Posts tagged: Carol Borden
Comics Editor Carol shares some summer comics reading!
Summer is almost here, and I can’t tell you how glad I am. So smear yourself up with sunscreen and bug repellent, find your kickiest sandals, put the finishing touches on your Wicker Man and don’t forget to wear a hat because I have some comics to make your summer just a little more fun whether it’s by the pool, on your porch, holed up in your bedroom with a box fan set on high or dancing and singing “Sumer is Icumen In” as you sacrifice a virgin representative of a king to the Old Gods to ensure a good harvest in the fall.
I like to think I’ve provided a Variety Pak so no matter what your flavor of comics is you might find something you like: Pop superheroics; dark fantasy; horror; clever short stories set in Edo; Fifties pulp; Mod secret agents; Weird Westerns; comic but still graphic fantasy; graphic novel mystery; YA science fiction fun!
This week Carol writes a little more about Hong Kong film, censorship and dissent.
Last month, I wrote about British (and a little pre-People’s Republic Chinese) censorship of Hong Kong movies and the ways that wuxia and kung fu movies in particular got around British control of political speech. And now, with wuxia and kung fu movies seemingly all nationalistic, dissent has creeped into the crime films, so this month I’m going to talk about the films of Johnnie To Kei-Fung, Wai Ka-Fai and their production company, Milkyway Image. Since 1997, Hong Kong crime films have been set in pre-Handover Hong Kong (or pre-1999 Macao) because doing otherwise would imply that there are crime problems after the Handover or in China. As if anything set before 1997 were only about 1997.
The Gutter’s own Carol shares a bit of her hardboiled Godzilla detective fiction at Monstrous Industry. Here’s a segment from “Three Kings” and two from “A Mark In Blue.”: ‘“Hell,’ I muttered, glancing down. My side was a mess of rearranged gears and blue coolant weeped from a broad gash. There was another smear of coolant on my chest, in the shape of the letter, ‘M,’ right over my heart. And…
Drive-In Mob Capos Brian and Carol (aka, “The Gutter’s own Carol) each share ten of their favorite soundtrack tracks by composer Akira Ifukube.
"[W]hen I started watching Hong Kong movies (projected in their correct aspect ratios and with no unintentional decapitations), I started wondering why they came pre-subtitled. Chinese subtitles do automatically expand the market for Cantonese films beyond Cantonese-speaking communities. And English subtitles were nice for me. But it turns out that British colonial authorities wanted to keep an eye on Chinese film. In 1963, the Hong Kong Legislative Council passed a law requiring that all films be subtitled in English. (Stokes & Hoover, 25). The British had been concerned with the possiblity of film fomenting dissent and hostility towards Europeans since the beginning of the Chinese film industry, but between 1919 and 1963, Hong Kong censors had examined, cut, and banned thousands of films without necessarily understanding Cantonese or Mandarin."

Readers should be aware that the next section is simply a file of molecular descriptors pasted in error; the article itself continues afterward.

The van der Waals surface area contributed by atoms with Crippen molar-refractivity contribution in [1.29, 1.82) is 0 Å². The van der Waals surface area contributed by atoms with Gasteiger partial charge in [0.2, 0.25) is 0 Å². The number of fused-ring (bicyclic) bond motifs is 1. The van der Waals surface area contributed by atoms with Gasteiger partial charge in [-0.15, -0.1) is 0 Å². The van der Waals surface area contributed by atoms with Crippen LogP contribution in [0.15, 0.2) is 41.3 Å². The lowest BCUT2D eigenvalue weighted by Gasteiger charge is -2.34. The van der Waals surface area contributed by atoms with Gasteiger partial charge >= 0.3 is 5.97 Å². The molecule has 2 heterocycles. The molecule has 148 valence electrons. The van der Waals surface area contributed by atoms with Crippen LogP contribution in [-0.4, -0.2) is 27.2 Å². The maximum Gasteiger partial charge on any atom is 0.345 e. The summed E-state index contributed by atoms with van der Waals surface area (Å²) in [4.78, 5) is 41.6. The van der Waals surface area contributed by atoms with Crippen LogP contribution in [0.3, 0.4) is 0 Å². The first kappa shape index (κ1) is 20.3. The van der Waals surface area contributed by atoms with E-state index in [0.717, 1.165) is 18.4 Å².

(Thai poster for No One Can Touch Her (1979) via Kung Fu Movie Posters)
Get ready for a new season of Mad Men with this collection of Absurdist Mad Men promotions, which the Cultural Gutter participates in and even encourages. Duck Phillips rules an undersea advertizing empire and “Pete feels slighted.”
The Gutter’s own Carol was invited to watch and discuss the 1983 Bollywood classic, Disco Dancer, with Beth at Beth Loves Bollywood as part of the Mysterious Order Of The Skeleton Suit‘s Swap-a-thon. See pictures, read a report and listen here. (Carol also has a little about it here).
Comics Editor Carol thinks about fun, charm and nostalgia while reading The Thrilling Adventure Hour graphic novel:
The Thrilling Adventure Hour is a beacon in a grittily realistic, grimdark pop culture landscape, one guiding lost souls to fun, charm and adventure. And I’m glad to see The Thrilling Adventure Hour adapted from podcast radio play into graphic novel because I like what it portends for fun stories in the future and because charm is something I can use more of in my entertainment and my life.
The Gutter’s own Carol invaded The Infernal Brains podcast to discuss space ladies with Todd from Die, Danger, Die, Die, Kill! and Tars Tarkas from TarsTarkas.net.
What happens when a woman who dislikes Disney watches Frozen? So much Jane Austen. And also some Cornel West.
My mom raised me with three things: Feminism; “You don’t have to like your sister, but you can’t hit her”; and a dislike of Disney. Writing them down now, I realize that all three are more applicable to Frozen, than I thought when I decided I should state my bias. I respect Disney’s progress in representation, so every five years or so, I watch a Disney animated feature. I’d heard good things about Frozen from women on the internet, so last holiday season I became Holiday Season Carol and went to see Frozen with some friends, just like people do. But instead of really focusing on feminism and Disney, now all I really want to talk about is sisters and Jane Austen.
image: Joey Chou’s art for the Anna’s Act of Love/ Elsa’s Icy Magic picture book.